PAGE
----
Jupiter Bokondji was born in Kinshasa 48 years ago, into a family of griots from the Mongo region. His grandmother, a renowned healer, introduced him to traditional rhythm and music including the famous Zebola from Ekonda (Mongo région of the equator), rythms that are said to cure the sick. From a young age, Jupiter played percussion instruments and accompanied his grandmother to funerals and weddings.

However, it was in Germany East-Berlin, where he spent his adolescence, and where his father was appointed executive assistant for the Congos embassy in 1974, that he discovered Europe and it’s vibrant music scene – the Stones, Deep Purple, James Brown etc. Here, he set up his own rock band called ‘’Der Neger’’ with fellow young Berliners; their sound was a strange cocktail of Mongo percussions and guitar Zeppelin-esque guitar. The band was successful in all the shady clubs in town. But, his father’s mandate ended.

When he was 20, Jupiter went back in the eighties bubbling Kinshasa head full of dreams, glory and sounds unimaginable to most of his friends. He left the family home, earning a living singing at funerals and playing percussion in several local orchestras.

With his earnings he traveled the Congo, searching for new sounds. These travels reinforced his feeling that all the music he heard in Europe originated from the 450 ethnic groups that made up his country, and that the tribalism that tore his country apart politically, could in fact become a unifying force.

He continued to develop his own unique style, surrounding himself with trendy musicians connected to from Europe. His idea was to reactivate the forgotten rhythms and melodies of Congo, by injecting the urban groove of Kinhasa.

He called this explosive mix ‘’ Bofenia Rock’ and in 1983, succeeded in forming his first orchestra, Bongofolk, who became his musical experiment.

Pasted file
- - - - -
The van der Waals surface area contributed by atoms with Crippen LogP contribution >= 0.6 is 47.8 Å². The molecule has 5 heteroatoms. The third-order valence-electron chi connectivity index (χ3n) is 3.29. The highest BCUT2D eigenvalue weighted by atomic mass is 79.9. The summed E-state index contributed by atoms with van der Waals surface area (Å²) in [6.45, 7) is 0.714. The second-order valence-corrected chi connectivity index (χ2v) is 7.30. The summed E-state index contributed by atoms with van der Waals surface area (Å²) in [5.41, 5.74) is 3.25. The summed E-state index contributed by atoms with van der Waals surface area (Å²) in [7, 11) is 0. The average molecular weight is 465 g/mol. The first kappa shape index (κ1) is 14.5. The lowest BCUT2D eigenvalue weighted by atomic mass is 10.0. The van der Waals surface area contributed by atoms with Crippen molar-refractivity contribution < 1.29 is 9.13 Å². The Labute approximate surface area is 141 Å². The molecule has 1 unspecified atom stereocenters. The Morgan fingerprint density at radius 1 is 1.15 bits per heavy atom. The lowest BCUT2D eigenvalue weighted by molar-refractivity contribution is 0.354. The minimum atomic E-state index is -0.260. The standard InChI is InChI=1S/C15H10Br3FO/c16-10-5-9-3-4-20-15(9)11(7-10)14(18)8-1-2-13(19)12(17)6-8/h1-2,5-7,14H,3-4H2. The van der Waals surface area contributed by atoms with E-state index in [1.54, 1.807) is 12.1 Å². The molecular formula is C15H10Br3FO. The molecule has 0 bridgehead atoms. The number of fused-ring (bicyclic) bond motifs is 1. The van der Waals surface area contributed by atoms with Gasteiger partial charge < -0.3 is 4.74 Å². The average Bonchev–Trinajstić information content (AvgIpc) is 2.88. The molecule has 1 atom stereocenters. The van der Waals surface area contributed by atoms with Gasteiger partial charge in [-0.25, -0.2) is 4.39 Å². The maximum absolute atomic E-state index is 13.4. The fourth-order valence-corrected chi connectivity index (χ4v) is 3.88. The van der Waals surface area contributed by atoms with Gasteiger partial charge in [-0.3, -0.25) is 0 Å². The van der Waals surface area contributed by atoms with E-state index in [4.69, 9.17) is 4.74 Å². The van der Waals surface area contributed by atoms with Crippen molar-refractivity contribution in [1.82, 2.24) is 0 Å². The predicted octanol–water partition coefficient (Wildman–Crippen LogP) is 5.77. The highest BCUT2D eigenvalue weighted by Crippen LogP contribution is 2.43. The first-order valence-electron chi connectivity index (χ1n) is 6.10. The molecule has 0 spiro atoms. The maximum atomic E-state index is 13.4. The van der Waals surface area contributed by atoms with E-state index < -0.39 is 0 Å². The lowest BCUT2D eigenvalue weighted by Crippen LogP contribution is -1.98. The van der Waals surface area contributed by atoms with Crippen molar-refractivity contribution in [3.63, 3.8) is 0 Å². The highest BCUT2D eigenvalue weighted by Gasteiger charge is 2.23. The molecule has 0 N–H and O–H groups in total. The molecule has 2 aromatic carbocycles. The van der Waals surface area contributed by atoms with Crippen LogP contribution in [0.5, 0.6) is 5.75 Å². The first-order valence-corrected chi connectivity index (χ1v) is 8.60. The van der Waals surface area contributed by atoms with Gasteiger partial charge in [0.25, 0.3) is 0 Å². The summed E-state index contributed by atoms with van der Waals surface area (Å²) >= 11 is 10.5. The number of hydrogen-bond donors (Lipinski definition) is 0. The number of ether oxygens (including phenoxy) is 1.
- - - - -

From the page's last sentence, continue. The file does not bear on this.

In 1990, he created Okwess International, a group which contained within it avant-garde artists such as Jean Goubald. This group traveled Africa, and was selected to represent Zaire in 1999 at MASA (Market of African Performing Arts). Just at the point where their luck seemed to be finally turning, the country fell into chaos due to civil war.

In early 2004, Jupiter met Renaud Barret and Florent de la Tullaye. The connection was immediate, so much so that the two French returned to record the songs of Okwess International, and other groups surrounding Jupiter, such as Staff Benda Billili. Of this time, Jupiter says ‘ I knew something like this would happen. I was convinced of it.’’

‘The Dance of Jupiter,’ a film documenting his musical exploration was released in 2007. On screen, we see his slender silhouette exploring the various districts of Kinhasa, discovering talent artists undiscovered and unknown by the rest of the world. Little Jupiters, he calls them.

“Today, we find many young groups conitnuing in my footsteps, dipping into our archives for inspiration; my mission is complete. If I disappeared today, I will have achieved my goal’’.

Of course, Jupiter wasn’t about to disappear; he is poised for a fantastic career. In October 2011, he played Kinhasa to an audience of five thousand; five thousand people hypnotized by the powerful rhythm and energy of Okwess International. In July of the same year, he was part of the the album created by Damon Albarn, of Blur and Gorillaz fame, ‘Kinhasa One Two,’ released in November 2011 through WARP.

His album ‘Hotel Universe’ released in May 2013, and will undoubtedly give him the recognition that he deserves.

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